He said I could take up two seats
If I wanted.
The German lady kept sleeping
The door kept opening
Then everybody slept
'til Paris.


You push me down, I start to wonder why
I like this so much more than safety, softness,
love and easy
All the things that felt the hardest,
Felt the death of doubt and blindness, seeing strength
All ending light. Not hard but easy, easy rest
Just rest just rest, my head by yours
Just rest, hard floor, soft fall, soft fall


We talked about movies and I
Pronounced things wrong and we laughed
About those things and his impression
Of actors, and another man said,
Look at the stars,
We all looked up but there were no stars because
Of the fog. We laughed more, his
Game was up. People in the bar
Down the street started singing and
Someone brought out more rum.
The Sacré Coeur was lit up and
He said, Have you taken photos and shown
All your friends? And laughed at me
And I said Yes, but it makes
Me feel guilty. I wake up every day and it’s
So big and glowing and all.
But why does that make you feel guilty?
I thought about it and
I didn’t feel guilty anymore
After all. It was gone.
The church was just beautiful, if looming,
And we turned back to the party
And decided to go to some exhibitions
Go visit the painters who had
Always been my true gods really.
Their gold leaf and new perspectives
Were my loves.
In mourning people I had been so taken with
Their grave stones and talk of hell that
I forgot about the elegies
And art works and the light
Still on.

STROPHE [Toby Zeigler's new show]

Biblical figures fade
Beneath pale rose spheres
Past obscured, then lightened, briefly
As lands empty out beneath

Women sulk behind their graphics
Monks bleached almost to negatives
Of photographs
Of how they were once captured by the Masters,

Or to clouds – forgotten
Details of past attempts at art:
Revolution – provocation,
(Now remembered)
Between circles of light and pale pastel
Paint marks.

Virtual reality nostalgic for
All it is obliterating:
Compelled idea, tempting canvas.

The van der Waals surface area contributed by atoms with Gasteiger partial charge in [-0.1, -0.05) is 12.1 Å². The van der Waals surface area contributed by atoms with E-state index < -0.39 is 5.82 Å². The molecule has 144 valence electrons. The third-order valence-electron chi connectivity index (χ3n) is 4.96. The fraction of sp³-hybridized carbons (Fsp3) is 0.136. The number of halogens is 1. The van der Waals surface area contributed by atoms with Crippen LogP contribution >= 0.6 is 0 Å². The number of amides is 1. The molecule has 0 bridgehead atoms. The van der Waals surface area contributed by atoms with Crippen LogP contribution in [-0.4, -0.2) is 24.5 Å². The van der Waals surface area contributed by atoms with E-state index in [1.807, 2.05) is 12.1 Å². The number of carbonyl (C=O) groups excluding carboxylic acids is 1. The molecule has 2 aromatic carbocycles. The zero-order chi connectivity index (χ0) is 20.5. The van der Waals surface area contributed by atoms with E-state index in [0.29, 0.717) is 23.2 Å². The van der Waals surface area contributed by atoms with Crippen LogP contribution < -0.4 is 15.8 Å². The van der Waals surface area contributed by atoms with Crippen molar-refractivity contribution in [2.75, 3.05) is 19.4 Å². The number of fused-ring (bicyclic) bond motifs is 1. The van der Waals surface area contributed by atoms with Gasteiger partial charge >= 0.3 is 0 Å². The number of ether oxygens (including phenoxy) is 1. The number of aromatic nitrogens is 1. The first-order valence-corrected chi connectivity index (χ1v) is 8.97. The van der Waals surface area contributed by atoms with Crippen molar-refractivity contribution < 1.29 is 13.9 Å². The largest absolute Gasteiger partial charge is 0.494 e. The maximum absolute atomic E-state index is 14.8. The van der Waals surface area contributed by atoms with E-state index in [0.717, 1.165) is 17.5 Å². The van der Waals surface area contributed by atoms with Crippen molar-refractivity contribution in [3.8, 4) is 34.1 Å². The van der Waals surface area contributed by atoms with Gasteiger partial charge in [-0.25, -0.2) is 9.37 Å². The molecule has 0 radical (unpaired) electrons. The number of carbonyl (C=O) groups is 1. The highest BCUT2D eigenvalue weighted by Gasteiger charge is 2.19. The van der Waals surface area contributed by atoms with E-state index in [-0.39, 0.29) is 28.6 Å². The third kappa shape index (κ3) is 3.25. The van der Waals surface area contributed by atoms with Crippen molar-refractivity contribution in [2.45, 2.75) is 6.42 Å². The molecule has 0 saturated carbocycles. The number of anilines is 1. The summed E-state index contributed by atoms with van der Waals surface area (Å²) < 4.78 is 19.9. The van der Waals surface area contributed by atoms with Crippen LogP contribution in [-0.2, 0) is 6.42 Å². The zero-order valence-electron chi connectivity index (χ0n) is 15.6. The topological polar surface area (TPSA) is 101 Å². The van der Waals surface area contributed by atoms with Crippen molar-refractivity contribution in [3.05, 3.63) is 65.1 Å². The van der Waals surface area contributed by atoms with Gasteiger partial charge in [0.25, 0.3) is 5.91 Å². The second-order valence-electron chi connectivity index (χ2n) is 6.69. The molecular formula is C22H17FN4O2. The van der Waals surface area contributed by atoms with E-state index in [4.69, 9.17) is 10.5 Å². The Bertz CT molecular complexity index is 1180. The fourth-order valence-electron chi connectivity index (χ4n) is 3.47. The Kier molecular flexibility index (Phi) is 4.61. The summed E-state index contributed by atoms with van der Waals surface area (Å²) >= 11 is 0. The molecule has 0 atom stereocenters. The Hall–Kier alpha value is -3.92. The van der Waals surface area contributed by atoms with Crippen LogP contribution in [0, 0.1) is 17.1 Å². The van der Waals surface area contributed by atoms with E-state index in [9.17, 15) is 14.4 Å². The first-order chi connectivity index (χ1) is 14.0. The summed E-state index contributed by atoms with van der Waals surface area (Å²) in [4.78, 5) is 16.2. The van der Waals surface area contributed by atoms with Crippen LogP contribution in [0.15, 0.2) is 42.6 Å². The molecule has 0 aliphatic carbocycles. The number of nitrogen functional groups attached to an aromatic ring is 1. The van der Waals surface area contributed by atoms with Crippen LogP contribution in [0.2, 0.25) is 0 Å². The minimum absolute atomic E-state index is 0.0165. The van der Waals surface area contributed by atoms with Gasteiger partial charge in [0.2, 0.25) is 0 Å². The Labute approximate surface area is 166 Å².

Beauty and death, at endless play,
Recreated on spent card.
Computers and Old Masters'
Pornographic off-prints with delicate graphics –
A coup, of a kind.

New voice and light to near-dusted subjects,
Blank spaces, lost titles –
“Dying artist defeats another’s” past by
painting over it
With appropriations of
Computer graphics.

Viewer, judger, Saint:
Be taken in and pushed aside
By pattern obscuring
All’s that’s near-been taken down.


Blue paint and lost limbs
Wine sprayed with the movement
All over closed eyes:
Dark paint, smudged life.
Burlesque with a lasso and
Health, to good health
Come die little moment,
‘fore dancing's rebirth.

"Yves Klein, we love you!"
So sprinkle gold dust
With your worldly sky
Figures on walls
Their moments of leaping, and
Nietzsche’s lost love,
has bound breathlessly with
us too.

In thrall with your death –
white lights, black eyes, green wine,
strung words, and hold:

Keep dancing, keep falling
“Pretend it’s a dance”
Keep falling, keep catching,
Distortion, relax.

My birthday, you caught me,
Then threw me around
All the bad things I'd heard
Were untrue
Happy Birthday, not Deathday,
Keep dancing, sweet girl
Keep losing your limbs and
Your head to it all.


In the flickering leaves and the
Tiny wine glasses, stories spark up
All over again, and lying on lawns
Pale coloured as absinthe
We fall apart
So happily gone

Thoughts beat at the coat-tails
And golden-haired lost
Things, cerulean nightmares are
Shrouded in fire
And you say it’s a drawing
But it’s really the future,
Two hours from now we’ll be
Watching for land.

Pére Lachaise

Some were alcoholics, others it was opium or
Maybe cocaine for Jim Morrison, now with
Bubblegum stuck to the tree next to his
Grave, by teenage girls.
Whiskey bottles, too, taped
To the trunk, and dead flowers.
“Maybe they were tired.” Someone says,
after hearing all the stories about the artists
dying young, all the
affairs, jail, disease, work,
dance. Tired enough to die of it.

Victims by choice and gambling
Souls, lovers of all and each other
Now withdrawn beneath life, oblivious
To the glory days of their Parisian spring,
Of love in hindsight and selected histories
And undeclared love in vague elegies,
In requiems for the ignored.

Wine and sleepiness, despair becomes
just neat dissent
and stories to tell.
Erect that grave, dig them in. We
Walk on, past dead flowers
And candle lights
Floating on, bearing back
Lights and crosses, bars, rebirth.